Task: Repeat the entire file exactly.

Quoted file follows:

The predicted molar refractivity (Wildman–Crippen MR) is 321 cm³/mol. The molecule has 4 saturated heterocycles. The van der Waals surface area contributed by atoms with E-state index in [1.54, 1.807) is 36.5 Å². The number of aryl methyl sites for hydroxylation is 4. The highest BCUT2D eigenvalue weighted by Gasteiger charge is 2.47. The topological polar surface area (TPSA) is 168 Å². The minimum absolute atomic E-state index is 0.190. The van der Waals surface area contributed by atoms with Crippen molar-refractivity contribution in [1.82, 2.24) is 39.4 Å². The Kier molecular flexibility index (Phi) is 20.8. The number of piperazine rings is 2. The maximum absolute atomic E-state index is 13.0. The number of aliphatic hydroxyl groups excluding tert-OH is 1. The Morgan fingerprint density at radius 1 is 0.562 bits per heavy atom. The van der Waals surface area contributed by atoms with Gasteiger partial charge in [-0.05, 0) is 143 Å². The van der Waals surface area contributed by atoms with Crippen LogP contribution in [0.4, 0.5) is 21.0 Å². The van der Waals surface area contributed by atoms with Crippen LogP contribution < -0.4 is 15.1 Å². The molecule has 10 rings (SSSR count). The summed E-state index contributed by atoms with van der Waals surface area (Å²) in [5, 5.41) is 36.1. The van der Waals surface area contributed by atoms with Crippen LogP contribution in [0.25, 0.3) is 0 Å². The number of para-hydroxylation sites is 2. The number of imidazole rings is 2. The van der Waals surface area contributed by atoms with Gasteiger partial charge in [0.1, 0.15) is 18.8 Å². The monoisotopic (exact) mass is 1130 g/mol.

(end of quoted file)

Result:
The predicted molar refractivity (Wildman–Crippen MR) is 321 cm³/mol. The molecule has 4 saturated heterocycles. The van der Waals surface area contributed by atoms with E-state index in [1.54, 1.807) is 36.5 Å². The number of aryl methyl sites for hydroxylation is 4. The highest BCUT2D eigenvalue weighted by Gasteiger charge is 2.47. The topological polar surface area (TPSA) is 168 Å². The minimum absolute atomic E-state index is 0.190. The van der Waals surface area contributed by atoms with Crippen molar-refractivity contribution in [1.82, 2.24) is 39.4 Å². The Kier molecular flexibility index (Phi) is 20.8. The number of piperazine rings is 2. The maximum absolute atomic E-state index is 13.0. The number of aliphatic hydroxyl groups excluding tert-OH is 1. The Morgan fingerprint density at radius 1 is 0.562 bits per heavy atom. The van der Waals surface area contributed by atoms with Gasteiger partial charge in [-0.05, 0) is 143 Å². The van der Waals surface area contributed by atoms with Crippen LogP contribution in [0.4, 0.5) is 21.0 Å². The van der Waals surface area contributed by atoms with Crippen LogP contribution < -0.4 is 15.1 Å². The molecule has 10 rings (SSSR count). The summed E-state index contributed by atoms with van der Waals surface area (Å²) in [5, 5.41) is 36.1. The van der Waals surface area contributed by atoms with Crippen LogP contribution in [0.25, 0.3) is 0 Å². The number of para-hydroxylation sites is 2. The number of imidazole rings is 2. The van der Waals surface area contributed by atoms with Gasteiger partial charge in [0.1, 0.15) is 18.8 Å². The monoisotopic (exact) mass is 1130 g/mol.